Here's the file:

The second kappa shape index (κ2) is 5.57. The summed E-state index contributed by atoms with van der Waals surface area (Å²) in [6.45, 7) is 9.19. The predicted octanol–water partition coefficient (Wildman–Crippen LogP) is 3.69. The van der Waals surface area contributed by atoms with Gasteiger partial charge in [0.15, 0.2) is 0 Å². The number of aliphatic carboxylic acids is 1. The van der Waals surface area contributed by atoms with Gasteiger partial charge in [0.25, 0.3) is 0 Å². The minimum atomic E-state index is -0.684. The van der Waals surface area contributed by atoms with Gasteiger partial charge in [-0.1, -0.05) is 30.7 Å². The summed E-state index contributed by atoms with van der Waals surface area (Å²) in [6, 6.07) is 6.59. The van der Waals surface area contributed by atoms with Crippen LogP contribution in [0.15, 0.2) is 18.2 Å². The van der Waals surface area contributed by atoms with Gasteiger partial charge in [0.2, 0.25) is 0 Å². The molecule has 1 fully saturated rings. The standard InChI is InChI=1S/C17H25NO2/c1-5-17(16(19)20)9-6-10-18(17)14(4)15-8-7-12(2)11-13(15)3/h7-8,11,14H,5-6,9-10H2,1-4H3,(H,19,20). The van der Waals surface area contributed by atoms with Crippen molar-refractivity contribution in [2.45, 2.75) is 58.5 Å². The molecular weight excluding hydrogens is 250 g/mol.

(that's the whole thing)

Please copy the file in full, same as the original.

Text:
The second kappa shape index (κ2) is 5.57. The summed E-state index contributed by atoms with van der Waals surface area (Å²) in [6.45, 7) is 9.19. The predicted octanol–water partition coefficient (Wildman–Crippen LogP) is 3.69. The van der Waals surface area contributed by atoms with Gasteiger partial charge in [0.15, 0.2) is 0 Å². The number of aliphatic carboxylic acids is 1. The van der Waals surface area contributed by atoms with Gasteiger partial charge in [0.25, 0.3) is 0 Å². The minimum atomic E-state index is -0.684. The van der Waals surface area contributed by atoms with Gasteiger partial charge in [-0.1, -0.05) is 30.7 Å². The summed E-state index contributed by atoms with van der Waals surface area (Å²) in [6, 6.07) is 6.59. The van der Waals surface area contributed by atoms with Crippen LogP contribution in [0.15, 0.2) is 18.2 Å². The van der Waals surface area contributed by atoms with Gasteiger partial charge in [0.2, 0.25) is 0 Å². The molecule has 1 fully saturated rings. The standard InChI is InChI=1S/C17H25NO2/c1-5-17(16(19)20)9-6-10-18(17)14(4)15-8-7-12(2)11-13(15)3/h7-8,11,14H,5-6,9-10H2,1-4H3,(H,19,20). The van der Waals surface area contributed by atoms with Crippen molar-refractivity contribution in [2.45, 2.75) is 58.5 Å². The molecular weight excluding hydrogens is 250 g/mol.